Sep 30, 2011 rated it liked it  ·  review of another edition
Recommended to Jay by: NPR Review
Shelves: hemingway
Often, timing is everything. At least it was for me when it came to Paula McLain’s The Paris Wife. I probably would have passed it by if I had not, several months after its debut, impulsively picket up a copy of The Old Man and the Sea on Barnes and Noble’s discount table.

When I first heard the review of The Paris Wife on NPR on March 1 2011, Hemingway and his works were distant encounters during my teen years in the 1950s. Although novels as The Sun Also Rises and For Whom the Bell Tolls were,
Feb 24, 2012 rated it it was amazing  ·  review of another edition
Lookie there. There's something I don't do often; I gave this book a five star rating. And it deserved it. This is the story of the Paris wife. Hadley Hemingway. But more than that, it's the story of Ernest before he became larger than life, when he was the young newlywed, planning on a great life with a beautiful and charming bride. Planning on writing THE novel, planning on becoming THE writer, which he did. But as soon as his talent became well respected, his personna and his personal life be ...more
Jul 02, 2015 rated it really liked it  ·  review of another edition
“We called Paris the great good place, then, and it was. We invented it after all. We made it with our longing and cigarettes and Rhum St. James; we made it with smoke and smart and savage conversation and we dared anyone to say it wasn’t ours. Together we made everything and then we busted it apart again.”

Paula McLain has created a very entertaining, atmospheric novel depicting the lives of a young, up-and-coming writer, Ernest Hemingway, and his first wife and perhaps love of his life, Hadley
aPriL does feral sometimes
I didn't like the book much because it was slow and uninteresting. Yes, it was realistic, so real it was like reading an actual diary of an ordinary small-town, stay-at-home mother of toddlers writing about her days wiping babies' noses. Although she met famous people, the descriptions made it appear as interesting as a dull backyard barbecue with tired suburbanites after work. There were interesting bits, but Hadley got bored, so she was boring in talking about it. What bored her? Being the wif ...more
Gary  the Bookworm
This is a very confounding novel to write about. Maybe it was intentionally dull for the first three quarters. It eventually achieved a level of conviction as the marriage between Hadley and Ernest Hemingway began to tank. It's as if Hadley couldn't reflect on her married life until it was lost to her.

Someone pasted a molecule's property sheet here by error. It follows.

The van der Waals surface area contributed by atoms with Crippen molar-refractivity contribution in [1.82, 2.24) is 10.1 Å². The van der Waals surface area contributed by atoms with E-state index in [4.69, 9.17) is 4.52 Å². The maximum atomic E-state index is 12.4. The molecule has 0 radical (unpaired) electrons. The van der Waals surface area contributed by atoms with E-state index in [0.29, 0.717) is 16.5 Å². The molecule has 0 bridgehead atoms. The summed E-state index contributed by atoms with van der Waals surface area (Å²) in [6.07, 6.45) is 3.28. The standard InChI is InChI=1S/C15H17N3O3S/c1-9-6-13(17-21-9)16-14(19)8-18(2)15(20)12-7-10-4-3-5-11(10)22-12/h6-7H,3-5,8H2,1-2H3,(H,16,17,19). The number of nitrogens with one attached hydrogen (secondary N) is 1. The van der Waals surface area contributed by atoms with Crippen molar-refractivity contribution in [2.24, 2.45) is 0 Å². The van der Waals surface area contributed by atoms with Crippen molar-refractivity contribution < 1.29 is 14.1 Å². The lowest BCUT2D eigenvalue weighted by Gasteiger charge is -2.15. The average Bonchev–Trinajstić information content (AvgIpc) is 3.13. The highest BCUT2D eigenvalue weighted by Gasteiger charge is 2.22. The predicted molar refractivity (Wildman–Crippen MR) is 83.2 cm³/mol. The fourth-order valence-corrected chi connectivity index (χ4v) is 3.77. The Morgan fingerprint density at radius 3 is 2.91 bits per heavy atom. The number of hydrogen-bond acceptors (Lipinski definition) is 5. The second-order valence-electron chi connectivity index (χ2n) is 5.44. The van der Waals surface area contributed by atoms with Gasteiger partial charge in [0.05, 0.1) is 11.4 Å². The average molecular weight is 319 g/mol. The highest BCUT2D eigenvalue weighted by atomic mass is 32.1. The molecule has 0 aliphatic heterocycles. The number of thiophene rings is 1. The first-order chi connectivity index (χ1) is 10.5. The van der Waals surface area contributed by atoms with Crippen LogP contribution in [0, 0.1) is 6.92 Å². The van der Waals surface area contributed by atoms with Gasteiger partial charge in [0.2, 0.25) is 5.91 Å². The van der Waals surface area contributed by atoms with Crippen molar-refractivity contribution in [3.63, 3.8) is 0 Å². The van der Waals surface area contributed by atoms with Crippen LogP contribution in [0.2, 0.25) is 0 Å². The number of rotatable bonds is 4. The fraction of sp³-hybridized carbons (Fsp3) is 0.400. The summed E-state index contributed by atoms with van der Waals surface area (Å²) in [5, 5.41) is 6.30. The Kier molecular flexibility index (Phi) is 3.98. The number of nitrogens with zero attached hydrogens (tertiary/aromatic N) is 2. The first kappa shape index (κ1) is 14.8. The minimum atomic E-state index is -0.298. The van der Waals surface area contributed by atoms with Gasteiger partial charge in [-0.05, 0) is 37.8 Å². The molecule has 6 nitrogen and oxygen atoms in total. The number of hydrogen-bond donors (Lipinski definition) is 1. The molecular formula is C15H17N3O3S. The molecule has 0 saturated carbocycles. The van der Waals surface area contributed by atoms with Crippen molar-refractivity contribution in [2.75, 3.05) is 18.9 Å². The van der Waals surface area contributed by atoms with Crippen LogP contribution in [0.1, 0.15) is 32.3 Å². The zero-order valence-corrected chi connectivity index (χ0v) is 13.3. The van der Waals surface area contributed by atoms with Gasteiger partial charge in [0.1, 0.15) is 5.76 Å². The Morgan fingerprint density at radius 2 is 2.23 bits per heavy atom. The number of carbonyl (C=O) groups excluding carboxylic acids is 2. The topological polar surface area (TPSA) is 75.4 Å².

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It was like reading two separate books. The first part is filled with stilted prose and the daily drivel of everyday life. It isn't until she and Hemingway return to Spain- the inspiration for Th
Alice Poon
May 18, 2014 rated it really liked it  ·  review of another edition

Overall, this novel was a poignant and breezy read. I guess with biographical historical novels, one would usually feel that the author, in trying to fill in the blanks of a factual account with creative bits, would tend to assume a sympathetic stance in regards to the protagonist (otherwise why write the story at all). Whether that sympathy is so strong that it lends a revisionist tone or whether it is balanced by reserve is a matter of the author's judgment call.

The main storyline is riveting
Deanna Against Censorship
I struggled to finish this book. That is very unusual for me. It was interesting to view the life and actions of artists/writers that are still admired today. That was all. The writing was tedious. She should have taken some pointers from Hemmingway's style of writing. I did not like anyone in this book, especially his wife, the subject of this book. She was an accomplished pianist, but she did NOTHING. She drank and partied. They could only aford a small one bed-room apt. in Paris. They shared ...more
Apr 01, 2012 rated it it was ok  ·  review of another edition
Hemingway was a great writer and a star to his generation. As I read The Paris Wife I never understood why Hadley married a boy who had a fling with her best friend. The character Hadley is somewhat of a naive nebbish. She knows that she is robbing the cradle. She follows him; supports him: admires him; and does nothing herself. Her accidental pregnancy probably wasn't an accident.
The Hemingway's hung out with talented self centered people of means. Hadley lost herself and tried to morph into Er
Although the first half of the book was slow and boring for me, I found myself becoming more interested in Hemingway and his crazy life in the 1920's the last 100 pages or so to the point of researching and reading more about him on line.

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Manchester Distri...: March 2017 Discussion: The Paris Wife 3 8 May 13, 2017 10:18AM  
Bookworm Bitches : April 2012: The Paris Wife 76 370 Mar 02, 2017 07:12PM  
Play Book Tag: The Paris Wife / Paula McLain - 3*** 1 15 Jun 21, 2016 11:26AM  
  • Rules of Civility
  • Above All Things
  • Paris Without End: The True Story of Hemingway's First Wife
  • The Chaperone
  • The Soldier's Wife
  • The Autobiography of Mrs. Tom Thumb
  • Exit the Actress
  • Loving Frank
  • The Language of Flowers
  • Cutting for Stone
  • Hemingway's Girl
  • The Age of Desire
  • The American Heiress
  • The Last Time I Saw Paris
  • The Paris Architect
  • The Things We Cherished
  • To Be Sung Underwater
  • Madame Tussaud: A Novel of the French Revolution
Paula McLain is the author of the New York Times and internationally bestselling novels, The Paris Wife and Circling the Sun. She’s also published two collections of poetry, Less of Her and Stumble, Gorgeous, the memoir Like Family: Growing Up in Other People's Houses, and a first novel, A Ticket to Ride. She received her MFA in poetry from the University of Michigan in 1996, and has since receive ...more
More about Paula McLain...

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“It gave me a sharp kind of sadness to think that no matter how much I loved him and tried to put him back together again, he might stay broken forever.” 115 likes
“Books could be an incredible adventure. I stayed under my blanket and barely moved, and no one would have guessed how my mind raced and my heart soared with stories.” 114 likes